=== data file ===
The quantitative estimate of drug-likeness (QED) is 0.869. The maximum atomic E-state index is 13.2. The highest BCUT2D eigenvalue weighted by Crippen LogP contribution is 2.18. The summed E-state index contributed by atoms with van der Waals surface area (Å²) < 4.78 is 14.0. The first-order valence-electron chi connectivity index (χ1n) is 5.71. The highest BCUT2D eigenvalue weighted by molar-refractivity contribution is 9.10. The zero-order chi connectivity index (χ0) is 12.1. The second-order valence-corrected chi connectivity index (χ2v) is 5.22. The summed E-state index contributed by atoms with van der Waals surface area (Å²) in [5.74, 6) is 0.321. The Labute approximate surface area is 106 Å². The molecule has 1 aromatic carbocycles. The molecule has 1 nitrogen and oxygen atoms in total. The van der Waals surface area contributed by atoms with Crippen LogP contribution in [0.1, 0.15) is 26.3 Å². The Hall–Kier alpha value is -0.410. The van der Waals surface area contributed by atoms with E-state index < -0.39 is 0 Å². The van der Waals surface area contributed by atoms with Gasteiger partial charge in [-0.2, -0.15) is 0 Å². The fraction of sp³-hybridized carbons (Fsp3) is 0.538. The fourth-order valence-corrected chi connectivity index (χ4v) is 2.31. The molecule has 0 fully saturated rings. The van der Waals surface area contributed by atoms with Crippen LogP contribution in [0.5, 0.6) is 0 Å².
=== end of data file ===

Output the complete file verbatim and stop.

The quantitative estimate of drug-likeness (QED) is 0.869. The maximum atomic E-state index is 13.2. The highest BCUT2D eigenvalue weighted by Crippen LogP contribution is 2.18. The summed E-state index contributed by atoms with van der Waals surface area (Å²) < 4.78 is 14.0. The first-order valence-electron chi connectivity index (χ1n) is 5.71. The highest BCUT2D eigenvalue weighted by molar-refractivity contribution is 9.10. The zero-order chi connectivity index (χ0) is 12.1. The second-order valence-corrected chi connectivity index (χ2v) is 5.22. The summed E-state index contributed by atoms with van der Waals surface area (Å²) in [5.74, 6) is 0.321. The Labute approximate surface area is 106 Å². The molecule has 1 aromatic carbocycles. The molecule has 1 nitrogen and oxygen atoms in total. The van der Waals surface area contributed by atoms with Crippen LogP contribution in [0.1, 0.15) is 26.3 Å². The Hall–Kier alpha value is -0.410. The van der Waals surface area contributed by atoms with E-state index < -0.39 is 0 Å². The van der Waals surface area contributed by atoms with Gasteiger partial charge in [-0.2, -0.15) is 0 Å². The fraction of sp³-hybridized carbons (Fsp3) is 0.538. The fourth-order valence-corrected chi connectivity index (χ4v) is 2.31. The molecule has 0 fully saturated rings. The van der Waals surface area contributed by atoms with Crippen LogP contribution in [0.5, 0.6) is 0 Å².